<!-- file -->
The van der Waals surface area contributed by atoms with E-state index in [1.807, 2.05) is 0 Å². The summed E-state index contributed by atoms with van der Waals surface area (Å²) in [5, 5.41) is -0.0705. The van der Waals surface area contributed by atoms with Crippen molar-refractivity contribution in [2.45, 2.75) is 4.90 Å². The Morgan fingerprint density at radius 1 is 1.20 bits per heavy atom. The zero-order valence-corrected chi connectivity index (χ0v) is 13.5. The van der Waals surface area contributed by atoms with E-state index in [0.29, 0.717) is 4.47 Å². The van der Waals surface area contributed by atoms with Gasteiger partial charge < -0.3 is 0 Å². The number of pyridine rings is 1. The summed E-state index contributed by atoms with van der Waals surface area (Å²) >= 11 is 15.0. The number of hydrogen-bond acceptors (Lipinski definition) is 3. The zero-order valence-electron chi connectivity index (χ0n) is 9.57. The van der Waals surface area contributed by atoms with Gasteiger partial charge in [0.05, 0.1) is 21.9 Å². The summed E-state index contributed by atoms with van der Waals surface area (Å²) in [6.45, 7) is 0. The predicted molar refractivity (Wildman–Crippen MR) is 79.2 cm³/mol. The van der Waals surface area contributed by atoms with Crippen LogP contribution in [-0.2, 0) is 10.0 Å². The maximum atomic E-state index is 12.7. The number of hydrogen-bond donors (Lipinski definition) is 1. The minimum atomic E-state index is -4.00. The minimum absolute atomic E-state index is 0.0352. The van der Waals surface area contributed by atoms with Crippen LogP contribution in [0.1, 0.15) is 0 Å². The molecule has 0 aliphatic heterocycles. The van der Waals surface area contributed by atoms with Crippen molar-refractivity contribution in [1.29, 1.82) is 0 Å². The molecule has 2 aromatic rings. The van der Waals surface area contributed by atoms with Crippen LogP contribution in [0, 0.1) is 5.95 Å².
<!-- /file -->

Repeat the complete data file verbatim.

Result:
The van der Waals surface area contributed by atoms with E-state index in [1.807, 2.05) is 0 Å². The summed E-state index contributed by atoms with van der Waals surface area (Å²) in [5, 5.41) is -0.0705. The van der Waals surface area contributed by atoms with Crippen molar-refractivity contribution in [2.45, 2.75) is 4.90 Å². The Morgan fingerprint density at radius 1 is 1.20 bits per heavy atom. The zero-order valence-corrected chi connectivity index (χ0v) is 13.5. The van der Waals surface area contributed by atoms with E-state index in [0.29, 0.717) is 4.47 Å². The van der Waals surface area contributed by atoms with Gasteiger partial charge < -0.3 is 0 Å². The number of pyridine rings is 1. The summed E-state index contributed by atoms with van der Waals surface area (Å²) >= 11 is 15.0. The number of hydrogen-bond acceptors (Lipinski definition) is 3. The zero-order valence-electron chi connectivity index (χ0n) is 9.57. The van der Waals surface area contributed by atoms with Gasteiger partial charge in [0.05, 0.1) is 21.9 Å². The summed E-state index contributed by atoms with van der Waals surface area (Å²) in [6.45, 7) is 0. The predicted molar refractivity (Wildman–Crippen MR) is 79.2 cm³/mol. The van der Waals surface area contributed by atoms with Crippen LogP contribution in [-0.2, 0) is 10.0 Å². The maximum atomic E-state index is 12.7. The number of hydrogen-bond donors (Lipinski definition) is 1. The minimum atomic E-state index is -4.00. The minimum absolute atomic E-state index is 0.0352. The van der Waals surface area contributed by atoms with Crippen LogP contribution in [0.1, 0.15) is 0 Å². The molecule has 0 aliphatic heterocycles. The van der Waals surface area contributed by atoms with Crippen molar-refractivity contribution in [1.29, 1.82) is 0 Å². The molecule has 2 aromatic rings. The van der Waals surface area contributed by atoms with Crippen LogP contribution in [0, 0.1) is 5.95 Å².